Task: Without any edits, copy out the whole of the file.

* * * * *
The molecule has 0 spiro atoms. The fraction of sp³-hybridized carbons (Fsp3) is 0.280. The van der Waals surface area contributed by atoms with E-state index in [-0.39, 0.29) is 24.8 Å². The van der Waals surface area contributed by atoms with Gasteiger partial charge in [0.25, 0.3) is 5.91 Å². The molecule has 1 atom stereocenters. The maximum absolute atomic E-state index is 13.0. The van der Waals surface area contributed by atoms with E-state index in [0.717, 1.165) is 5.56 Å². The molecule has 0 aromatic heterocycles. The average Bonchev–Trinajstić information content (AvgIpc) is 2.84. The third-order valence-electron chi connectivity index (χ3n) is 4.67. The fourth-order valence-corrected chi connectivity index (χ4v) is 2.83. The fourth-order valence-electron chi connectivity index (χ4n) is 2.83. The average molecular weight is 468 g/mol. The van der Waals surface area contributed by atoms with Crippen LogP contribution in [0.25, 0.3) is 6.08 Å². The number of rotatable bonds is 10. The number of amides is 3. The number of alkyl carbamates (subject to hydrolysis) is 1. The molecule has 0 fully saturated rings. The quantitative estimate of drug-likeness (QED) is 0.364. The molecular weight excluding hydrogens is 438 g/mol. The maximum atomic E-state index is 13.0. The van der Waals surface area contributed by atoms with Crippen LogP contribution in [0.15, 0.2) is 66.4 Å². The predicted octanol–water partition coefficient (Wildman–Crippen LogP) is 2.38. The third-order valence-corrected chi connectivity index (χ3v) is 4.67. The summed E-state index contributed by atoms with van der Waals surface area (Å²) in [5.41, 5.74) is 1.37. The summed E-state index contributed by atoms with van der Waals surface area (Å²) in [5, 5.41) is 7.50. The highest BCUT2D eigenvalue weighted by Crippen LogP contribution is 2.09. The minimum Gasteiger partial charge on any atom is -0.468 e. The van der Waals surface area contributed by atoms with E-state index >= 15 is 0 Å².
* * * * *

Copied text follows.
The molecule has 0 spiro atoms. The fraction of sp³-hybridized carbons (Fsp3) is 0.280. The van der Waals surface area contributed by atoms with E-state index in [-0.39, 0.29) is 24.8 Å². The van der Waals surface area contributed by atoms with Gasteiger partial charge in [0.25, 0.3) is 5.91 Å². The molecule has 1 atom stereocenters. The maximum absolute atomic E-state index is 13.0. The van der Waals surface area contributed by atoms with E-state index in [0.717, 1.165) is 5.56 Å². The molecule has 0 aromatic heterocycles. The average Bonchev–Trinajstić information content (AvgIpc) is 2.84. The third-order valence-electron chi connectivity index (χ3n) is 4.67. The fourth-order valence-corrected chi connectivity index (χ4v) is 2.83. The fourth-order valence-electron chi connectivity index (χ4n) is 2.83. The average molecular weight is 468 g/mol. The van der Waals surface area contributed by atoms with Crippen LogP contribution in [0.25, 0.3) is 6.08 Å². The number of rotatable bonds is 10. The number of amides is 3. The number of alkyl carbamates (subject to hydrolysis) is 1. The molecule has 0 fully saturated rings. The quantitative estimate of drug-likeness (QED) is 0.364. The molecular weight excluding hydrogens is 438 g/mol. The maximum atomic E-state index is 13.0. The van der Waals surface area contributed by atoms with Crippen LogP contribution in [0.15, 0.2) is 66.4 Å². The predicted octanol–water partition coefficient (Wildman–Crippen LogP) is 2.38. The third-order valence-corrected chi connectivity index (χ3v) is 4.67. The summed E-state index contributed by atoms with van der Waals surface area (Å²) in [5.41, 5.74) is 1.37. The summed E-state index contributed by atoms with van der Waals surface area (Å²) in [5, 5.41) is 7.50. The highest BCUT2D eigenvalue weighted by Crippen LogP contribution is 2.09. The minimum Gasteiger partial charge on any atom is -0.468 e. The van der Waals surface area contributed by atoms with E-state index >= 15 is 0 Å².